In the days leading up to Victor Wembanyama’s arrival at Madison Square Garden, Mitchell Robinson seemed confused as to why such a fuss was being made over the 7-4 rookie.
Robinson dismissed questions of how he would defend him with reminders that he grew up guarding great ball-handling guards and that he is not exactly small himself - perhaps giving up three inches in height, but making up for that with muscle added on in ways that the 19-year-old Wembanyama may, or may, not someday achieve.
And left unsaid is the simple point that Robinson is not eight games into his career. He already has established himself, finishing among the top seven in the league in blocked shots per game four times in the last five years and ranking 11th in defensive rating in each of the last two seasons. And now, currently ranked fifth in defensive rating, he has finally begun to garner attention as one of the best defensive players in the NBA.
So Robinson took on the challenge of Wembanyama’s debut at Madison Square Garden and, with a national television audience looking on, shut him down. According to ESPN, Wembanyama was 0-for-6 when Robinson was the primary defender. And the first time that he had an opportunity to face up Robinson from 10 feet out, Wembanyama couldn't create space and tossed up an air ball.
“He backed up his words,” RJ Barrett said of Robinson after it was over.
Robinson has already established himself as the best offensive rebounder in the NBA and his service as a defensive anchor for the Knicks has mainly consisted of blocked shots. But this season he has not chased blocks, instead seeming to take a step forward in positioning and instincts — he's 13th in the league in steals — and seems to deflect or deter nearly every shot and pass near the rim.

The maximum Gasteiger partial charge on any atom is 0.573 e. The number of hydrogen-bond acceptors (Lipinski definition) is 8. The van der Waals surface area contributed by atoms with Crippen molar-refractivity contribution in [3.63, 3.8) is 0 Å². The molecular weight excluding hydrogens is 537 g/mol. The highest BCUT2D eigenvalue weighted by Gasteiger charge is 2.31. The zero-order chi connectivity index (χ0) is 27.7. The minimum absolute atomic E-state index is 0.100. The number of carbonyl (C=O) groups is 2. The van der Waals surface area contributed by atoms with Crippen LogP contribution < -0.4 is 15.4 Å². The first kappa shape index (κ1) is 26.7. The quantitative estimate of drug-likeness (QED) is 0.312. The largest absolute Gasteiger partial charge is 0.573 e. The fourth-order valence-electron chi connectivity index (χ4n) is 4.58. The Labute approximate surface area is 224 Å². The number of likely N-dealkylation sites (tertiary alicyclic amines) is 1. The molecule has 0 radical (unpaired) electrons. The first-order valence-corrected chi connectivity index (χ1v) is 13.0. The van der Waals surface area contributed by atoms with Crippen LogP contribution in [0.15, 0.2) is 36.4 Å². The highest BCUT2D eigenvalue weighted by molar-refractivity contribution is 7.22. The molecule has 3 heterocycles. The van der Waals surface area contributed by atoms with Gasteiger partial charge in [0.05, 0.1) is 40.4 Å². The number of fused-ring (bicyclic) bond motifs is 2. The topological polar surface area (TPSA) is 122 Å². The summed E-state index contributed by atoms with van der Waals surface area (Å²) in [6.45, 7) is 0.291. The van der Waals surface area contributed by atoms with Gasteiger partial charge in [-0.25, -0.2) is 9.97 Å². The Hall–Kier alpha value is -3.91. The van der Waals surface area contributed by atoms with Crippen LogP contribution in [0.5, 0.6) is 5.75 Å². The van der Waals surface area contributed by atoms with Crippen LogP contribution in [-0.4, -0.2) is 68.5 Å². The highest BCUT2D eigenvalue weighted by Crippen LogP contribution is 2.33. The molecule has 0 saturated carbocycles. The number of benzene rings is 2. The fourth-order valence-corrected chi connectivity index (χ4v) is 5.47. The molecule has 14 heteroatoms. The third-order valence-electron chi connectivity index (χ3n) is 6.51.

He has begun to have his name whispered as a Defensive Player of the Year candidate and nights like Wednesday spread it around the game. Those honors don’t usually come when they are deserved, but eyes are opened and votes seem to come a year late, so maybe it is his time. It may have started in full last year in the playoffs when the Knicks faced the heavily hyped Cleveland Cavaliers frontline of Jarrett Allen and Evan Mobley, and Robinson proved to be the dominant force.
When he finished off the Cavs he was asked if there was extra motivation facing them and he said, “Whoever we’re playing, we’re going to try to get the job done and play as hard as we can.”
He echoed that statement after dominating Wembanyama, dismissing an opportunity to boast.
“Doing what I’m supposed to do,” he said. “Doing my job. Playing defense. The team gets better. We play them again, so just gotta make sure I keep the same energy.”
Others have spoken up for him if he won’t. Ask Knicks coach Tom Thibodeau what the weather is and he’ll quickly pivot the subject to how well Robinson is playing. Thibodeau likes to point out that Robinson’s improvement can be measured by his net rating, which went from a negative 6.2 as a rookie to a plus 7.3 last season (and plus 7.6 through eight games this season). This has come while his blocked shots went from 2.4 per game as a rookie to just 1.0 this season.
“His defense is incredible,” Thibodeau said. “Excellent pick-and-roll defender. Rim protection. Defensive rebounding. Multiple effort guy. Really come a long way.
“It’s been steady growth. I think when you look at it, to me, probably the most important statistic there is net rating. Scoring margin, net rating tells you impact on winning. So when you look at where he was four years ago to where he is today, it’s been great strides that have been made, and the impact on winning is the most important thing.”